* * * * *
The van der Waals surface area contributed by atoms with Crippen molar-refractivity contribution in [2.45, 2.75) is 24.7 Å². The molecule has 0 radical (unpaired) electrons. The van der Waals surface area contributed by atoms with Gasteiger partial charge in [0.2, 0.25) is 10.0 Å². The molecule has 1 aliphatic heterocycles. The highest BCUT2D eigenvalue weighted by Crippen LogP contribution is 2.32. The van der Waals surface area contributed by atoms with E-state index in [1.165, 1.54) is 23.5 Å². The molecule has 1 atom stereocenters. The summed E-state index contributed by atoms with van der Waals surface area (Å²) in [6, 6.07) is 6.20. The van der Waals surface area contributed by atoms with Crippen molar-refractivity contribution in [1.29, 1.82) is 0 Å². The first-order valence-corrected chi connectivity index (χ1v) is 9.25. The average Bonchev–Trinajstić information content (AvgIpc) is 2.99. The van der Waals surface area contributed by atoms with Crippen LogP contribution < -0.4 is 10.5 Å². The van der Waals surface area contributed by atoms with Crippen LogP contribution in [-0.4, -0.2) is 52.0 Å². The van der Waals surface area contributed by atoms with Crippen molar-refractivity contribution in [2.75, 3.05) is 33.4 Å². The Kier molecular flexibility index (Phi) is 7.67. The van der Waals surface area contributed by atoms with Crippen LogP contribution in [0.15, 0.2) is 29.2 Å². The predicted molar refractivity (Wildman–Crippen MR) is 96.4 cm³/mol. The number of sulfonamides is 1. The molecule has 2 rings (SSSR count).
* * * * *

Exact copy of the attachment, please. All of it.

The van der Waals surface area contributed by atoms with Crippen molar-refractivity contribution in [2.45, 2.75) is 24.7 Å². The molecule has 0 radical (unpaired) electrons. The van der Waals surface area contributed by atoms with Gasteiger partial charge in [0.2, 0.25) is 10.0 Å². The molecule has 1 aliphatic heterocycles. The highest BCUT2D eigenvalue weighted by Crippen LogP contribution is 2.32. The van der Waals surface area contributed by atoms with E-state index in [1.165, 1.54) is 23.5 Å². The molecule has 1 atom stereocenters. The summed E-state index contributed by atoms with van der Waals surface area (Å²) in [6, 6.07) is 6.20. The van der Waals surface area contributed by atoms with Crippen molar-refractivity contribution in [1.29, 1.82) is 0 Å². The first-order valence-corrected chi connectivity index (χ1v) is 9.25. The average Bonchev–Trinajstić information content (AvgIpc) is 2.99. The van der Waals surface area contributed by atoms with Crippen LogP contribution < -0.4 is 10.5 Å². The van der Waals surface area contributed by atoms with Crippen LogP contribution in [-0.4, -0.2) is 52.0 Å². The van der Waals surface area contributed by atoms with Crippen molar-refractivity contribution in [2.75, 3.05) is 33.4 Å². The Kier molecular flexibility index (Phi) is 7.67. The van der Waals surface area contributed by atoms with Crippen LogP contribution in [0.15, 0.2) is 29.2 Å². The predicted molar refractivity (Wildman–Crippen MR) is 96.4 cm³/mol. The number of sulfonamides is 1. The molecule has 2 rings (SSSR count).